AG AT-LARGE: Recalling another day

FARGO, N.D. -- As I think about the financial recession we're in, my mind drifts back to the quaking and shaking in this region during the farm credit crisis of the 1980s.

FARGO, N.D. -- As I think about the financial recession we're in, my mind drifts back to the quaking and shaking in this region during the farm credit crisis of the 1980s.

One of my favorite memories from the crisis came in about 1985. I was a reporter at the Forum of Fargo-Moorhead. There was a news conference in Fergus Falls, Minn., held by the group Communicating for Agriculture.

The talking head at the news conference was Rollie Lake, who was president of the farm advocacy group's board of directors. Lake had been a vice president with First National Bank of Fergus Falls, where he'd headed the ag department.

Here was one of the people I want in the room during a crisis.

Lake had served in the U.S. Army Air Corps in World War II and had flown bombing missions as a B-24 pilot. I later learned he'd survived two missions where his planes were shot down in action. He'd come out of the war and taught vocational agriculture before going into lending. Lake explained that he and others at CA came up with something called the "CA Modified Debt Recovery Program" and this press conference was about that.


This small-town community banker carefully explained what he thought should happen with these farm debts. He said the government should cooperate with banks and other lenders and consider writing down significant amounts of the farm debt and restructure the loans so that the farmers could repay them.

After Lake explained the program in dry, "bankerese," a Fargo television reporter-photographer (who was proud to note that he held a doctorate in economics) asked Lake a question: "What would you say if I said this program sucks and it'll never fly in Congress."

After an uncomfortable silence, a beet-red Lake started to speak.

Passionately, he explained that -- in his decades of banking experience -- a write-down was precisely what needed to happen. Lake explained that if there were no write-downs, the nation's intellectual capital -- some of its brightest farmers who had expanded during the 1970s -- would simply go away. We couldn't afford that, he said.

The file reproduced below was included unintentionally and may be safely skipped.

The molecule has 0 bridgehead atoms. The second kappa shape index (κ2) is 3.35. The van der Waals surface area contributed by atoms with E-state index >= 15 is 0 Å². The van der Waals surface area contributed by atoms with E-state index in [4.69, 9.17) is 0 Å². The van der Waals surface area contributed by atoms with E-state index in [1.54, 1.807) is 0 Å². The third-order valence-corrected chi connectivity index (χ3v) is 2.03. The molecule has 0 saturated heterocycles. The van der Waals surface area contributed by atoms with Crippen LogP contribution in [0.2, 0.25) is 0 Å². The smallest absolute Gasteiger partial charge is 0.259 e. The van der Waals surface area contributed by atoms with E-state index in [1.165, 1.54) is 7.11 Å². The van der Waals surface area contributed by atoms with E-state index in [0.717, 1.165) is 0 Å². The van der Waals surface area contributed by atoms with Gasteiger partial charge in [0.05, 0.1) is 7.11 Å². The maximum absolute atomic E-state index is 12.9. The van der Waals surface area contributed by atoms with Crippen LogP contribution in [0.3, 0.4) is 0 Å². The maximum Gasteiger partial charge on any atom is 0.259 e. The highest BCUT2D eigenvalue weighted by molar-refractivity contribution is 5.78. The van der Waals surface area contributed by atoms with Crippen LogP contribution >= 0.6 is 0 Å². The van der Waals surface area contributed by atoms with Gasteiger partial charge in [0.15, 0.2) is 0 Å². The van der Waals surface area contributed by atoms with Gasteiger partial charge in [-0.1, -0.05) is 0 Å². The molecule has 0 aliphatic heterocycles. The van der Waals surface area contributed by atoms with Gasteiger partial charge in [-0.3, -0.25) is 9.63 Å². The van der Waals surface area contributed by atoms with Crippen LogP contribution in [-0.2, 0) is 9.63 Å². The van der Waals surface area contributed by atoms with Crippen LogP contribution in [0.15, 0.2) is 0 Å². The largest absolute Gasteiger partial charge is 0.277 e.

Unlike the TV reporter, I didn't feel qualified to judge Lake's plan. I just reported it. (Hey, I'd only minored in ag economics.)

Meeting Congress

Funny, though. I noticed it wasn't long before I was reporting that Lake was traveling to Congress and meeting with the Bank of Co-ops and the then-Federal Land Banks. Soon, then-Rep. Arlan Stangeland, R-Minn., helped incorporate those ideas into what became the 1987 Farm Credit Act.

Among other things, it required the Farm Credit System and the (then-) Farmers Home Administration to restructure loans if loan losses were less than the foreclosure losses, calculated on discount rate, length of comparison and cash flows.


Funny, today's big bailout rings of Lake's plan. (I don't know if the TV guy noticed.) Lake died in 2004 at age 80. He and his plan helped people in this region who probably don't even know it.

The old farm credit plan sounds remarkably like what the federal government is trying today, with regard to home mortgages. But it doesn't sound so much as the massive bailouts for auto makers.

I'll stick my neck out to say the auto company bailouts so far seem too vague. I think U.S. bankruptcy court is the proper place to deal with the big auto makers. Let's use it. Bankruptcy protection and reorganization are best left to the professionals in the U.S. judiciary -- not in a politically sensitive and motivated Congress. The market will decide when the companies produce products consumers want and need.

Editor's Note: Mikkel Pates welcomes comments about his column. Mail comments to him at 714 Park Drive S., Fargo, N.D. 58103. E-mail him at or phone him at (701) 297-6869. Pates is a staff writer for Agweek.

What To Read Next
Get Local